LONDON — With heatwaves breaking out across the globe, there’s no question — summer is here and it’s time to stay cool. However, when air conditioning isn’t good enough, the wackiest ways to beat the heat include stealing the dog’s cool mat, putting bedsheets in the freezer, and spraying blankets with water before bedtime.
A survey of 2,000 adults found the top 25 ways people like to cool down in the hotter weather, with some tactics being more obscure than others. Some are sleeping naked and lying on ceramic or stone floors, while others will sit in a stationary car with the air conditioning on full blast.
Hanging a wet sheet in front of an open window to cool the breeze is also popular and many simply like to sit with their feet in icy water. As a result, 57 percent admit they will try just about anything to keep cool when temperatures soar.
“We all have a trick to two to help cool down – and some will be more effective than others,” says Stephan Lang, product specialist at Daikin, which commissioned the research, in a statement.
“With the summers now getting hotter, Brits are going to use them more and more frequently. While many will embrace the warmer weather with open arms, for large swathes of the country it will be met with trepidation – because they know how tough it can be to cool down.”
How do you prep for a heatwave?
The research went on to find not being able to sleep (55%) and being sweatier (51%) are the most annoying parts of a heatwave. When one is on the horizon, 39 percent ensure they are prepared to cope with the sweltering conditions.
Six in 10 of these respondents will dust off their fans, while 45 percent will ensure the freezer is packed to the brim with ice cream. Another 18 percent will make sure their air conditioner is in good working order before being engulfed in the hot spell.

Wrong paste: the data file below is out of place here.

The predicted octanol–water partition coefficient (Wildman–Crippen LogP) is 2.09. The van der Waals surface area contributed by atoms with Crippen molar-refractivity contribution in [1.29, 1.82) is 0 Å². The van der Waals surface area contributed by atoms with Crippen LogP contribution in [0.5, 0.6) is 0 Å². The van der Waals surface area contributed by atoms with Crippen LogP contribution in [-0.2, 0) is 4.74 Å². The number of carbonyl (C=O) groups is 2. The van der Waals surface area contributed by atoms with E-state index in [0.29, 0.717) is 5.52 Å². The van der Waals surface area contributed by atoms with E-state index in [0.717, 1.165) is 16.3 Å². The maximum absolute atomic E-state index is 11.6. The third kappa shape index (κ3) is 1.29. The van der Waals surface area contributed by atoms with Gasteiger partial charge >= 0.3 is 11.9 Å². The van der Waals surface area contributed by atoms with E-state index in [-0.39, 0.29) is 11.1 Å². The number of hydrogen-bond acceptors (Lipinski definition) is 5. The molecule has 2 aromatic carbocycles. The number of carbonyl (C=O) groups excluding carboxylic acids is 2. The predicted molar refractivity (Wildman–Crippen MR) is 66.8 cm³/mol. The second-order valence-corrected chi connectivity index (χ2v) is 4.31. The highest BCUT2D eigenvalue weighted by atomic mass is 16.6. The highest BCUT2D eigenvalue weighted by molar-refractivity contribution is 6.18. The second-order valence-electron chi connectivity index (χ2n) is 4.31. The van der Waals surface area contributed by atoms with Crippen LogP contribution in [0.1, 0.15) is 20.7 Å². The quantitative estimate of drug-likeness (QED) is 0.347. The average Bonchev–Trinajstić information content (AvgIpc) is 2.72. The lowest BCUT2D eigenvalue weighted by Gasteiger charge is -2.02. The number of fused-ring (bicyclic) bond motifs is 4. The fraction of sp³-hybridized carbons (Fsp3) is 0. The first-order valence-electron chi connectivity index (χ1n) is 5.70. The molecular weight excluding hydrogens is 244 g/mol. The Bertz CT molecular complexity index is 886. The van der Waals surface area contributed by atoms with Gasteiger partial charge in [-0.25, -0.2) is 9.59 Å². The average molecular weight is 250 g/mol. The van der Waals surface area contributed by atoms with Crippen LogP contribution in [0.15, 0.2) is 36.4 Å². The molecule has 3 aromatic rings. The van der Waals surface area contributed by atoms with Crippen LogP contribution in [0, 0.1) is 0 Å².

Looking back on last summer’s record temperatures, one in three (32%) were looking forward to a heatwave — until it actually arrived! As a result of the scorching summer, 12 percent decided to sleep in a spare room so they didn’t have to share a bed with their partner.
Nine percent went into their office more to make the most of the air conditioning and eight percent made an emergency trip to the store to buy their own AC. In fact, of those who now own an air conditioning system, two in three (67%) don’t know how they survived without one before during the warmer months.
The OnePoll research also found that 45 percent of Brits are concerned this summer’s temperatures might even surpass what the nation experienced in 2022. Another 45 percent say the warmer months in the U.K. are already “too hot.”
“Preparation is key to coping with whatever the summer throws at us,” the Daikin spokesperson adds. “But even the most organized can still encounter some rather tough days and nights because of the heat.”
“And it’s a myth that all air conditioners are bad for the environment,” the spokesperson argues. “There are now plenty of eco-friendly air conditioning options on the market, thanks to advances in technology and a greater focus than ever on renewable energy – so people can keep cool while still doing their bit to tackle climate change.”
Top 25 Ways People Keep Cool During A Scorching Summer:
- Sleeping on top of the blankets
- Keeping all the curtains closed
- Sitting in front of a fan
- Sleeping naked
- Change to lighter blankets
- Opening up the windows even if you sleep on the ground floor
- Taking a cold shower just before bed
- Putting a wet flannel on your head
- Leaving your hair wet while walking around the house
- Drinking a glass of iced water directly before bed
- Putting ice in front of a fan
- Sleeping in a separate bed from your partner
- Putting your feet in a bowl of cold water
- Taking regular cold showers throughout the day
- Sit in a paddling pool
- Sitting in a stationary car with the air con on
- Filling a hot water bottle with icy water
- Lying on ceramic tile or stone floor
- Sleeping on the floor
- Disconnected every electric gadget in the bedroom to stop them from pumping out heat
- Hanging a wet sheet in front of an open window to cool the breeze
- Sleeping in a damp T-shirt
- Spraying the duvet with water
- Stealing the dog’s cool mat for yourself
- Putting sheets in the freezer before bed
South West News Service writer Oliver Lewis contributed to this report.